Helping Seniors Cope after Loss of a Loved One 

For seniors hit with the loss of a spouse or a loved one who was receiving care in their home, the grieving process can be a difficult, long road, especially if the death comes after a protracted illness.  Seeing the health of a loved one deteriorate day after day can lead to heavy emotional consequences.

The pain of death stings at every age, but finality of loss jars seniors with a sharp reminder of the fragility of their own lives.

When seniors are grieving, it is quite possible you are in mourning yourself as an adult child of a parent. We recognize this may be a challenging time for love and for loss, and so,  we put together a list of recommendations to help you cope.

Actively demonstrate care and compassion

One of the best ways to help seniors grieve is to show care and compassion. Above and beyond any other type of support, psychologists say emotional support is most needed by seniors after losing a loved one. Understand that although you won’t be able to fully take away their pain, your presence and willingness to lend an ear are likely to make a significant impact.

Monitor physical symptoms

The consequences of bereavement can trigger psychological and physical symptoms. Seniors are especially susceptible to health challenges after suffering a loss. They can experience a rise in blood pressure, memory problems, physical pain, a higher risk of heart attack, and a decreased ability to fight infection. Help seniors stay healthy by encouraging proper eating habits, regular exercise, and limiting poor health habits such as smoking and  excessive alcohol consumption.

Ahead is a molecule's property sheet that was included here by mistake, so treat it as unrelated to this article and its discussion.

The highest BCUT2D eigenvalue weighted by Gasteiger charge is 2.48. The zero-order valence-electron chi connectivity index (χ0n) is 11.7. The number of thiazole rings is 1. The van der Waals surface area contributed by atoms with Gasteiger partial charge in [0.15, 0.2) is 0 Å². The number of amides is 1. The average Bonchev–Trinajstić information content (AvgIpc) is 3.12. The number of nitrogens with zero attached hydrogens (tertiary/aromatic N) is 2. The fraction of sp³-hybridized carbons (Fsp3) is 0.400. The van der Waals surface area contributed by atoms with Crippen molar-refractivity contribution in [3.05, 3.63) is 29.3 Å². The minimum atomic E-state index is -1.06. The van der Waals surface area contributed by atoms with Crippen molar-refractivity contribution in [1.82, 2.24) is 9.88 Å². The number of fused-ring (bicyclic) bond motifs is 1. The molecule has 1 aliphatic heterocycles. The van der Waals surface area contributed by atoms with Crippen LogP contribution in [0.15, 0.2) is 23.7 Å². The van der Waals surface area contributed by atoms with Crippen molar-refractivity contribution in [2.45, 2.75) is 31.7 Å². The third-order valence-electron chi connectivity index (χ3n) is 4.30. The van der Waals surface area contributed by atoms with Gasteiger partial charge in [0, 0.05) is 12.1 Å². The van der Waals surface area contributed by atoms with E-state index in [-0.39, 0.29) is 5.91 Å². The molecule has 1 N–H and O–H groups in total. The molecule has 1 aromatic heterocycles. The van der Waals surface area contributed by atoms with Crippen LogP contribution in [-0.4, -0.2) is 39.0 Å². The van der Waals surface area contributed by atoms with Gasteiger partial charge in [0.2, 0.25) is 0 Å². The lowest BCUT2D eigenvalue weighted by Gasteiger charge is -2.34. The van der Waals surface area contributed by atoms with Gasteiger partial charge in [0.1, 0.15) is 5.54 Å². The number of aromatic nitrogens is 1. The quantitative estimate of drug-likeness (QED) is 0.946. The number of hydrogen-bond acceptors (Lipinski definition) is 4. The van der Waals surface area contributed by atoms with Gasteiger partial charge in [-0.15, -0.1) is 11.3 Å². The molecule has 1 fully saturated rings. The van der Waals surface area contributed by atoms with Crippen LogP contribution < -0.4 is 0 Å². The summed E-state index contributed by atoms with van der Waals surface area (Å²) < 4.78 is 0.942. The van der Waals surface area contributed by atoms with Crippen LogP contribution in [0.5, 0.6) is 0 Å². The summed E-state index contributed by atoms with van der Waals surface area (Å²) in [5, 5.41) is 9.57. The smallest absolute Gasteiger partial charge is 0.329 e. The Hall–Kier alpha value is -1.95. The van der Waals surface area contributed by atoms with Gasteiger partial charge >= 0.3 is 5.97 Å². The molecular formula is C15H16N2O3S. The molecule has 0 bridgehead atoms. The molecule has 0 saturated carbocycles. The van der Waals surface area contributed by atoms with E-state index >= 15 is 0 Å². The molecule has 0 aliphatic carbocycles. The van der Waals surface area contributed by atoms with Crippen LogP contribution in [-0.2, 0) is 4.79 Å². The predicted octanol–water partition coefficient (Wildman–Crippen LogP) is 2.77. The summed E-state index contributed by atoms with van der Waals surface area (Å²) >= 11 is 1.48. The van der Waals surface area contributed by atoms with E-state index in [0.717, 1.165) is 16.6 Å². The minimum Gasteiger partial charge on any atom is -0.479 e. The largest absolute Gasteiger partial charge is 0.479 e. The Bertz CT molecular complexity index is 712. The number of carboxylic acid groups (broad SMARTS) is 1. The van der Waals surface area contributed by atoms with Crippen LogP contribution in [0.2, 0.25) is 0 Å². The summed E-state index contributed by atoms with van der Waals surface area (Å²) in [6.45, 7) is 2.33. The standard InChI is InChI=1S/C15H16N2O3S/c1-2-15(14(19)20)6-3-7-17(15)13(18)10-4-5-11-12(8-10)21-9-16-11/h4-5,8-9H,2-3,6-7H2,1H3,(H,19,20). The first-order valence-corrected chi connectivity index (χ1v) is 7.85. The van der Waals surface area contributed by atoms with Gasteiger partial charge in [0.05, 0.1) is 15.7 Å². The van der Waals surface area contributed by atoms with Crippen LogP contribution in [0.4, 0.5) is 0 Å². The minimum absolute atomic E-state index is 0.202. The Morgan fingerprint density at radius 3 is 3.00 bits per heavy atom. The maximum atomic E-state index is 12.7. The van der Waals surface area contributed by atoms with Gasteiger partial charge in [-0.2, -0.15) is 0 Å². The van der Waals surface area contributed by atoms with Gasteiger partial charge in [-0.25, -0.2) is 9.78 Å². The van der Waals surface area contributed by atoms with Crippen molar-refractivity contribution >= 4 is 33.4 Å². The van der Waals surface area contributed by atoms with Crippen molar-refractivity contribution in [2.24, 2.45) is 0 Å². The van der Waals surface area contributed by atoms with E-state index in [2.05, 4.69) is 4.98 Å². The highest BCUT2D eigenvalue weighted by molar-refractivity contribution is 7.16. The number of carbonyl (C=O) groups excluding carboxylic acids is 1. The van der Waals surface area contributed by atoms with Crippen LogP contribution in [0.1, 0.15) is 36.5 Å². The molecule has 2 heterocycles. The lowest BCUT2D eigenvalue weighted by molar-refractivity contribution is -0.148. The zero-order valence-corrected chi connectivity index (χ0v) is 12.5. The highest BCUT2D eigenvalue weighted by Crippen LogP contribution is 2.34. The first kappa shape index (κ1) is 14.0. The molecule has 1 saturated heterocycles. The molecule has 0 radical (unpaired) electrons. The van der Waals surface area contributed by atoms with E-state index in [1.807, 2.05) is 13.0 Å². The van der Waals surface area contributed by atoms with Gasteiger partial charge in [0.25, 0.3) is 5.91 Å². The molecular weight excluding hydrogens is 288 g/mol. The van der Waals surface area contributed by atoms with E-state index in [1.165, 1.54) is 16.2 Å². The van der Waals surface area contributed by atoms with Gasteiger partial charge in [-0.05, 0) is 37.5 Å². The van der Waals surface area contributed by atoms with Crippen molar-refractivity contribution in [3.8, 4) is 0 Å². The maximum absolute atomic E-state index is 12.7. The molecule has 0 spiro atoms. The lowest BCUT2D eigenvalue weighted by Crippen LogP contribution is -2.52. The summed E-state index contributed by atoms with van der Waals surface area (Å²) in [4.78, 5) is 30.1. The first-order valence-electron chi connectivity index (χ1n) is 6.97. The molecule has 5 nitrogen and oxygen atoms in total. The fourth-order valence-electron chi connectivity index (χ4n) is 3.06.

Offer help with everyday tasks

Even the most physically healthy seniors, are susceptive to exhaustion and fatigue after the death of a lord on.  Offer your support with housework where possible. You can provide help by cooking meals, cleaning and running errands.

Don’t be offended by negative reactions

Mood swings and anger are a common part of the grieving process. If your offer of help or emotional support is rejected, try not to take it personally. Bereavement is a complex and emotional experience, and it is unrealistic to expect a positive reaction to every gesture of kindness and compassion. If the person in mourning whom you are trying to help says something unkind or displays anger directed toward you, try reacting with sensitivity and compassion. No matter what, do not return the anger in your response.

Remember, you cannot erase the pain of death, but you can provide emotional comfort and support. Losing a loved one is a wrenching and permanent life chapter, which for seniors, also serves as a reminder that their future is vulnerable and short. So, be someone who can be reliably called upon for support when seniors need it most.

By Sally Writes, Special Correspondent for Pride PHC

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